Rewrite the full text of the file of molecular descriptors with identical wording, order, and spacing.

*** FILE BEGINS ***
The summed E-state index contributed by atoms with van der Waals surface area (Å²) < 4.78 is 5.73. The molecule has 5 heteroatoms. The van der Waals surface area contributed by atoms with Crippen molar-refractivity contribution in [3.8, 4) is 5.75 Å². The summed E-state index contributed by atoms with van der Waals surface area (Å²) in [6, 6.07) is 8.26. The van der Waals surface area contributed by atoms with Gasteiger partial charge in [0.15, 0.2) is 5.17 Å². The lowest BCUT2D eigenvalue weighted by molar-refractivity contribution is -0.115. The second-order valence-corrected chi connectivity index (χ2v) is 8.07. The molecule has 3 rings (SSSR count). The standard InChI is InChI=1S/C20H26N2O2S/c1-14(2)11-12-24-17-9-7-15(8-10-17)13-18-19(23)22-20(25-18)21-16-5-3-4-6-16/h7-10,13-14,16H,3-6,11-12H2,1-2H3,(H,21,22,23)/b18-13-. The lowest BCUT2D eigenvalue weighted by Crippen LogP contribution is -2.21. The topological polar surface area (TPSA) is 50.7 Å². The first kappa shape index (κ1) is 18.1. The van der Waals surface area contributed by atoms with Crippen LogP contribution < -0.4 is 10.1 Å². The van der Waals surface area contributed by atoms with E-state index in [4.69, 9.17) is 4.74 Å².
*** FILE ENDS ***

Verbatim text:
The summed E-state index contributed by atoms with van der Waals surface area (Å²) < 4.78 is 5.73. The molecule has 5 heteroatoms. The van der Waals surface area contributed by atoms with Crippen molar-refractivity contribution in [3.8, 4) is 5.75 Å². The summed E-state index contributed by atoms with van der Waals surface area (Å²) in [6, 6.07) is 8.26. The van der Waals surface area contributed by atoms with Gasteiger partial charge in [0.15, 0.2) is 5.17 Å². The lowest BCUT2D eigenvalue weighted by molar-refractivity contribution is -0.115. The second-order valence-corrected chi connectivity index (χ2v) is 8.07. The molecule has 3 rings (SSSR count). The standard InChI is InChI=1S/C20H26N2O2S/c1-14(2)11-12-24-17-9-7-15(8-10-17)13-18-19(23)22-20(25-18)21-16-5-3-4-6-16/h7-10,13-14,16H,3-6,11-12H2,1-2H3,(H,21,22,23)/b18-13-. The lowest BCUT2D eigenvalue weighted by Crippen LogP contribution is -2.21. The topological polar surface area (TPSA) is 50.7 Å². The first kappa shape index (κ1) is 18.1. The van der Waals surface area contributed by atoms with Crippen LogP contribution < -0.4 is 10.1 Å². The van der Waals surface area contributed by atoms with E-state index in [4.69, 9.17) is 4.74 Å².